MINGORA, Pakistan (Reuters) - For many of her compatriots, Malala Yousafzai is a stooge of the United States and a CIA agent, a symbol of the West’s evils and a global conspiracy to bring down her native Pakistan.
She has won the European Union’s prestigious human rights award and was one of the favorites to win the Nobel Peace Prize on Friday, but in her native Swat valley, friends and neighbors reacted with a mixture of resentment, fear and jealousy.
“Malala is spoiling Pakistan’s name around the world,” said Mohammad Rizwan, a shop owner in her hometown of Mingora. “We didn’t need Malala to come and tell us how important education is.”
Around the corner from his shop is the quiet street where Malala, 16, was shot a year ago after trying to defy the Taliban with her outspoken views on women’s right to education.
She survived after being airlifted to Britain for treatment and has since become a symbol of defiance against militants holed up in nearby tribal areas on the Afghan border.
But in this deeply conservative part of Pakistan, where women are expected to stay at home and keep their views to themselves, many people view Malala’s campaign with suspicion.
In a nation thriving on conspiracy theories, some have even doubted the sincerity of her campaign, claiming it is part of her family’s ploy to move to Britain or that she is just an attention seeker.
Social media sites are brimming with insulting messages. “We hate Malala Yousafzai, a CIA agent,” says one Facebook page.
“Here, people have been unkind to her. They want to forget her. They think she is a drama queen. But what can you do?” said Ahmad Shah, a childhood friend of Malala’s father who helped write her speech at the United Nations this year.
“Here in Swat, we have seen the hell that is Taliban rule. And yet, some people still say they would much rather side with the Taliban than Malala. Sometimes people never learn.”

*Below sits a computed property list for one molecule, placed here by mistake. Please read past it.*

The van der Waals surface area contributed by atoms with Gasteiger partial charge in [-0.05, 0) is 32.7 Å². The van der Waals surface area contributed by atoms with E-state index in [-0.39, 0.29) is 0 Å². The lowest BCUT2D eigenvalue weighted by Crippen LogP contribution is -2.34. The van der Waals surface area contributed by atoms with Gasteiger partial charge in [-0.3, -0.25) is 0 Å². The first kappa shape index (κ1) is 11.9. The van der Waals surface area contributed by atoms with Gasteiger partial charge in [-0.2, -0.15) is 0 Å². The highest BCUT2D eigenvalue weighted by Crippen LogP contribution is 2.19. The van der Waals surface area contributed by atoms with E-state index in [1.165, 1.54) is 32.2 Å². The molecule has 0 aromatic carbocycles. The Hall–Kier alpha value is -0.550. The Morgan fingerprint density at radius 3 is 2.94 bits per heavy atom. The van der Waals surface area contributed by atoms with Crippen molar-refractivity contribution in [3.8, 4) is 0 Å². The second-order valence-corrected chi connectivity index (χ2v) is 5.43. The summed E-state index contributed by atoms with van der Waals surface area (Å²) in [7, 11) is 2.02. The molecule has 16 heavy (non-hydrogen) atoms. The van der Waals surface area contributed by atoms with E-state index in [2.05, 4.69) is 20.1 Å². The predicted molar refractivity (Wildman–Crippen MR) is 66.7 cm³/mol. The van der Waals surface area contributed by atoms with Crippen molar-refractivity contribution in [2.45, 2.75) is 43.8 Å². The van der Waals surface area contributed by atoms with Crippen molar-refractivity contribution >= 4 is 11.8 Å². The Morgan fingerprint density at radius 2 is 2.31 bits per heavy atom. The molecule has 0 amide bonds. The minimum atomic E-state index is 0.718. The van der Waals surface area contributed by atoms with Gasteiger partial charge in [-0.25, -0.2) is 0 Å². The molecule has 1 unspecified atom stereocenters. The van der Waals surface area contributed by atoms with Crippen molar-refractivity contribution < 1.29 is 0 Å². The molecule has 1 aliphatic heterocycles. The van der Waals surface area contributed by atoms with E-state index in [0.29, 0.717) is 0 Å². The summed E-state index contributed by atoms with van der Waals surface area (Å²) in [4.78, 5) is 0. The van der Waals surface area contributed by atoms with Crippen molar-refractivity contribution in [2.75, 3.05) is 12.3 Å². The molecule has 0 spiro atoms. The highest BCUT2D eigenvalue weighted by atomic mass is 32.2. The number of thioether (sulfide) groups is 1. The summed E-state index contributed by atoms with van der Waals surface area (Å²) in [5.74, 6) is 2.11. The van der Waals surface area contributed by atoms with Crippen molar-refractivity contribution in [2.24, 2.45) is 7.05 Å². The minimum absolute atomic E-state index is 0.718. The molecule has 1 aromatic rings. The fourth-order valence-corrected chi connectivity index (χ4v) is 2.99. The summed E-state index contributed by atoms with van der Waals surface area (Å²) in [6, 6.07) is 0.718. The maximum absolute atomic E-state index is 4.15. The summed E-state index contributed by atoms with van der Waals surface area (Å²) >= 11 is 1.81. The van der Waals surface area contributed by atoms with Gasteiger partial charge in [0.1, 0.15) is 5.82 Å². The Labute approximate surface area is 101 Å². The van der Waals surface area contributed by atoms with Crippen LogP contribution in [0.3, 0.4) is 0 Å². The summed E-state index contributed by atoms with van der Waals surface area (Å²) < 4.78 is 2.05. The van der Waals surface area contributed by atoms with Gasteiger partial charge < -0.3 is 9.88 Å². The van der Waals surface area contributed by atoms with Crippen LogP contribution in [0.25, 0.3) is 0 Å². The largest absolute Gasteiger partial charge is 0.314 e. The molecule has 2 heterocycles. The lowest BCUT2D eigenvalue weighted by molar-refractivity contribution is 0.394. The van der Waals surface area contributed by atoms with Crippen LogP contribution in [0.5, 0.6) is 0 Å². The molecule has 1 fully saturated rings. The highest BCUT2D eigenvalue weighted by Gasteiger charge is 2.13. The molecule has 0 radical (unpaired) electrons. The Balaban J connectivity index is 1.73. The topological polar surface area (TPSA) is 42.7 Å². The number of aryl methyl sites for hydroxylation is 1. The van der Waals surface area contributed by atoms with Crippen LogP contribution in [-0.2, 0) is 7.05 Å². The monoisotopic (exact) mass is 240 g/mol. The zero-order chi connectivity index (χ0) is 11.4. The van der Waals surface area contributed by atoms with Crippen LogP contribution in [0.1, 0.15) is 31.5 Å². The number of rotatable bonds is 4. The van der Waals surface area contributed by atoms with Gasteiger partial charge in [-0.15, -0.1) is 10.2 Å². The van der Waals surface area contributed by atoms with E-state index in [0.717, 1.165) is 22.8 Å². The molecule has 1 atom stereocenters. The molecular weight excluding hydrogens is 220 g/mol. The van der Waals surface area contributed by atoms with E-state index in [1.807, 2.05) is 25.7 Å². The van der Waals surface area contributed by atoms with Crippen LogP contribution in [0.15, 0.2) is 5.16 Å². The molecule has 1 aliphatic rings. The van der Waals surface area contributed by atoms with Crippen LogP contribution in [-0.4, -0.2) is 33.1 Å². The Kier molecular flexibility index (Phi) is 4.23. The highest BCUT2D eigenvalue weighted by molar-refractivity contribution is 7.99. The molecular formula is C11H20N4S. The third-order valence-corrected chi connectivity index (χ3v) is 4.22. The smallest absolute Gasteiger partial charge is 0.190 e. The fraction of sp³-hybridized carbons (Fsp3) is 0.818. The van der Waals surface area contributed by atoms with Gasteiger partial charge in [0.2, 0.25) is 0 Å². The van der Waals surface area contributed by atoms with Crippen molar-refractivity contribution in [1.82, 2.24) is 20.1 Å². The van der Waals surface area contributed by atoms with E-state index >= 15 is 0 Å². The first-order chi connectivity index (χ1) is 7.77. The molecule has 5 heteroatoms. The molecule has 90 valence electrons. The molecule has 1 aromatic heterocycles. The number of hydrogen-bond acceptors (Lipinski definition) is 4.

In an impoverished region where violence is part of daily life, some of Malala’s neighbors were simply afraid. Some appeared keen to forget about her and move on.
The picturesque valley was overran by the Taliban, who imposed strict Islamic laws and kept its people in fear, in 2007. It is now controlled by the Pakistani army. Mingora, a dusty town of windy roads surrounded by jagged hills, is festooned with billboards reading “Long live the Pakistan Army!”
There were no posters of Malala.
“Malala is a talented girl, no doubt,” said Zahid Khan, head of the Swat Peace Jirga, an anti-Taliban body who has survived three attempts on his life for his work.
“I have been attacked. Shot. Almost killed. But no one is honoring me. The state hasn’t given me a cent in compensation.”
The Taliban have issued repeated threats to kill her.
“She says she does not want to live like an illiterate person in a walled compound and deliver children,” said Shahidullah Shahid, a Pakistani Taliban spokesman.
“Her mother and grandmother used to live in walled compounds and deliver children, so by saying that she didn’t even spare her mother.”
At Khushal Public School, a three-storey building where she studied, many avoided mentioning her name altogether.
A red and yellow school bus parked outside its metal gate was the same as the one in which Malala was shot on October 9, 2012. In her classroom, her old seat was still empty. Someone had placed a schoolbag there to mark her presence.
But there were no events held to mark the first anniversary of her shooting.
“We want the girls to forget the trauma of that day,” said Nargis Bibi, a school administrator. “We want them to forget it. We don’t want them to relive it again. We all want to move on.”
Quratulain Ali, Malala’s friend, said quietly: “We are all very happy in our hearts (that she was nominated to win the Nobel Peace Prize) but we don’t often speak about it openly. There could be danger for us also.”
The award went to the Hague-based Organisation for the Prohibition of Chemical Weapons, which is overseeing the destruction’s of Syria’s arsenal.
Writing by Maria Golovnina; Additional reporting by Gul Yusufzai; Editing by Nick Macfie